Tuesday, May 19, 2009

RFPs: If You Can't Beat 'em, Win 'em

Faithful readers of this blog will know I've been railing against the RFP process for quite some time.

I recently came across a great resource published by Hunt Big Sales. It's an e-book titled, "Landing Big Sales with an RFP."

Included are some of the following gems...

"72% of Fortune 1000 companies have already selected the vendor when they send out the RFP."

"Big companies listen for a special language when they buy. They buy Time, Money, and Risk."

"In answering this RFP, your job is not to answer the RFP. It is to sell the core benefits of your company, take away the big company's fears, and appeal to time, money, or risk."

"Most larger companies have a stated process by which they approve new service providers or product vendors. The process is designed to accomplish the following things:

1. Avoid making a bad decision
2. Negotiate below-market-rate contracts
3. Ensure compliance with the company's overall rules and regulations
4. Protect existing suppliers

They do this by controlling:

1. What you can say
2. Who you can say it to
3. What information you can have
4. Who you can get it from

Big companies are able to get what they want without giving you much of what you want. In the end, the incumbent holds most of the cards."

5 reasons why companies use RFPs:

1. Accountability (SOX compliance)
2. Market Price Strategy (What are the going rates?)
3. Silver Bullet (Maybe there's one out there)
4. Free Consulting ('nuff said)
5. Leveraging (Ammo to beat down current provider)

12 indicators an RFP is not worth pursuing:

1. No succinct objective
2. No budget
3. Repetitive (the ole cut and paste)
4. No access (to decision-makers)
5. Boilerplate
6. Too many invites to the open meeting
7. Variety of invites to the open meeting, non-specific
8. Excessive creative requirements.
9. Cycle of request to delivery (too short turnaround)
10. Tight control of responses (character limits, etc.)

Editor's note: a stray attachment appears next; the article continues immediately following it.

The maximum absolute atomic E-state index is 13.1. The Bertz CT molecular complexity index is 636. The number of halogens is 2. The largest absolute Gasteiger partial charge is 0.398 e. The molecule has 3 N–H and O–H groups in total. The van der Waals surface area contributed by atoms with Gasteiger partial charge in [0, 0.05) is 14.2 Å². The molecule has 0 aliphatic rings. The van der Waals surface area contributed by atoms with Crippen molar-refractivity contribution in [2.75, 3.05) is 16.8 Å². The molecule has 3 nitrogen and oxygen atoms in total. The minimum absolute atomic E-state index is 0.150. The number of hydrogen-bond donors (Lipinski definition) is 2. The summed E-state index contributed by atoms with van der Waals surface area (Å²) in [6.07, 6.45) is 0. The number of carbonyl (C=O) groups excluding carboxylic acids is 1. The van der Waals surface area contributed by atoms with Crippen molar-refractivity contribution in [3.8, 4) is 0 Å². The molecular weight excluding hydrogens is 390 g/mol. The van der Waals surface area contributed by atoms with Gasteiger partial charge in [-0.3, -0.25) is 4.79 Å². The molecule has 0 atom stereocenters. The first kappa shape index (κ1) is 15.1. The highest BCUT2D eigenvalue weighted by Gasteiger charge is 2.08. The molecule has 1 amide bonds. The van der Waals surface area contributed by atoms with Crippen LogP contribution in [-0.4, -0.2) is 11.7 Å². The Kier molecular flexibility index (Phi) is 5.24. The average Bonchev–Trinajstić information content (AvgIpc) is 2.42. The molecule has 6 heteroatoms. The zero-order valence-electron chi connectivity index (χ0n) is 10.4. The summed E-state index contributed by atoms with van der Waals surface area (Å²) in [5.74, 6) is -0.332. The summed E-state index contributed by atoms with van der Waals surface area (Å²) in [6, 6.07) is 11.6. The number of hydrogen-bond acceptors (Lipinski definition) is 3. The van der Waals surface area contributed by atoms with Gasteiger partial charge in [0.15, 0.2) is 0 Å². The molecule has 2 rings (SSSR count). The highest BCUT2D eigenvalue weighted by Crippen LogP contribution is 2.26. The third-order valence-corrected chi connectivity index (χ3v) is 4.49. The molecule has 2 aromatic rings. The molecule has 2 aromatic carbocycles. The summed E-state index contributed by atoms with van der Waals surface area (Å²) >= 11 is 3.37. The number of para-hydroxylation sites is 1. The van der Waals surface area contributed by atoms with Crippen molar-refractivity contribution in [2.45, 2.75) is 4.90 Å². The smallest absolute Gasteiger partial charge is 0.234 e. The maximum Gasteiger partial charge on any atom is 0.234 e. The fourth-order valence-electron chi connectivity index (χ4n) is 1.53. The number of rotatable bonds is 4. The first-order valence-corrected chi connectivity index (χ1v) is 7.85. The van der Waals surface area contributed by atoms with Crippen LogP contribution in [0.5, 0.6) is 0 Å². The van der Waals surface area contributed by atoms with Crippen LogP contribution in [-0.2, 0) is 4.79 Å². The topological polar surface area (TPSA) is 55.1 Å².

11. Rate-card request
12. No reason to leave

7 tactics for breaking an RFP:

1. Cast a wider net (reach out to others in the org)
2. Ask questions any way you can
3. Learn everything you can about the incumbent
4. Be the smartest person in the room
5. Calibrate to a new understanding and change the language of success
6. Explain your reasons for not participating in the process
7. Seek forgiveness rather than permission

4 reasons most big sale hunters hate to use an RFP response:

1. Low yield ("Of all the RFPs submitted, only 3% result in new business for the responding firm.")
2. Deficit based ("RFPs don't intend to highlight the strengths of your firm.")
3. Price sensitivity ("RFP processes force information into a matrix that often makes price the main differentiating characteristic.")
4. Market intelligence risk (You're giving away your intellectual property.)

9 keys to winning:

1. Play only to win
2. Play by the rules
3. Develop ravens (internal advocates)
4. Use the system
5. Compete on price
6. Promise safety - reduce risk
7. Enlist expertise
8. Write simply and clearly
9. Evoke the reader

Note: I've only listed some of the great insights this document delivers. I highly encourage anyone with a stake in the RFP process to download the e-book and give it a thorough read. No matter what side of the fence you're on, you'll come away with something you can use.


Tom Searcy said...

Thanks for the great review of the ebook! I have a full book on RFPs I'm publishing in the next 60 days that has all of the ebook content plus a lot more- send me your address and I'll make certain that you get a copy-

Tom Searcy
Hunt Big Sales

Aaron Goldman said...

That would be great -- thanks Tom! Pls send c/o Connectual to 314 W. Superior Suite 200. Chicago, IL 60654.

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